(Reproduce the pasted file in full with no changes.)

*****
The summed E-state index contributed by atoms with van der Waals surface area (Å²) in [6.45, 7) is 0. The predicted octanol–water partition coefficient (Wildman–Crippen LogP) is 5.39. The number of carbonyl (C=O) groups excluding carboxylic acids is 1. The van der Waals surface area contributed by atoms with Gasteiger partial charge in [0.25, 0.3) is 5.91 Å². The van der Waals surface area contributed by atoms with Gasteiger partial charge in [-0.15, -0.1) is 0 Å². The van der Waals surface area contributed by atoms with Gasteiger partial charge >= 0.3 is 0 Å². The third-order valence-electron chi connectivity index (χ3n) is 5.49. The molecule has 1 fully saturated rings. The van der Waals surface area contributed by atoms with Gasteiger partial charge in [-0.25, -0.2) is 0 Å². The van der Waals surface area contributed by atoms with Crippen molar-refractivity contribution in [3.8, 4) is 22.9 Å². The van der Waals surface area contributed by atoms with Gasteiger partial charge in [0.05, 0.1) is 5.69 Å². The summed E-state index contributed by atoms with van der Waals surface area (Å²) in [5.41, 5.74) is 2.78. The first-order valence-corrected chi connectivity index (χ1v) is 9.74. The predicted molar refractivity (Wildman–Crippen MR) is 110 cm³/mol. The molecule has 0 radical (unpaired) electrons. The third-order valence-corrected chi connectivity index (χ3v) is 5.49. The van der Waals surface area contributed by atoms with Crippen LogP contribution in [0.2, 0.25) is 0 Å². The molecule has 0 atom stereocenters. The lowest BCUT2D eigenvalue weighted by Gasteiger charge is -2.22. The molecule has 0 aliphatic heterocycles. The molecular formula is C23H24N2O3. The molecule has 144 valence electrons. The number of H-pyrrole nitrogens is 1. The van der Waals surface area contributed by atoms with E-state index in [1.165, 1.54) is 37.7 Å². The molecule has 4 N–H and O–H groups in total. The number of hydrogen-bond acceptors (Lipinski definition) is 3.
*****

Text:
The summed E-state index contributed by atoms with van der Waals surface area (Å²) in [6.45, 7) is 0. The predicted octanol–water partition coefficient (Wildman–Crippen LogP) is 5.39. The number of carbonyl (C=O) groups excluding carboxylic acids is 1. The van der Waals surface area contributed by atoms with Gasteiger partial charge in [0.25, 0.3) is 5.91 Å². The van der Waals surface area contributed by atoms with Gasteiger partial charge in [-0.15, -0.1) is 0 Å². The van der Waals surface area contributed by atoms with Gasteiger partial charge >= 0.3 is 0 Å². The third-order valence-electron chi connectivity index (χ3n) is 5.49. The molecule has 1 fully saturated rings. The van der Waals surface area contributed by atoms with Gasteiger partial charge in [-0.25, -0.2) is 0 Å². The van der Waals surface area contributed by atoms with Crippen molar-refractivity contribution in [3.8, 4) is 22.9 Å². The van der Waals surface area contributed by atoms with Gasteiger partial charge in [0.05, 0.1) is 5.69 Å². The summed E-state index contributed by atoms with van der Waals surface area (Å²) in [5.41, 5.74) is 2.78. The first-order valence-corrected chi connectivity index (χ1v) is 9.74. The predicted molar refractivity (Wildman–Crippen MR) is 110 cm³/mol. The molecule has 0 radical (unpaired) electrons. The third-order valence-corrected chi connectivity index (χ3v) is 5.49. The van der Waals surface area contributed by atoms with Crippen LogP contribution in [0.2, 0.25) is 0 Å². The molecule has 0 atom stereocenters. The lowest BCUT2D eigenvalue weighted by Gasteiger charge is -2.22. The molecule has 0 aliphatic heterocycles. The molecular formula is C23H24N2O3. The molecule has 144 valence electrons. The number of H-pyrrole nitrogens is 1. The van der Waals surface area contributed by atoms with E-state index in [1.165, 1.54) is 37.7 Å². The molecule has 4 N–H and O–H groups in total. The number of hydrogen-bond acceptors (Lipinski definition) is 3.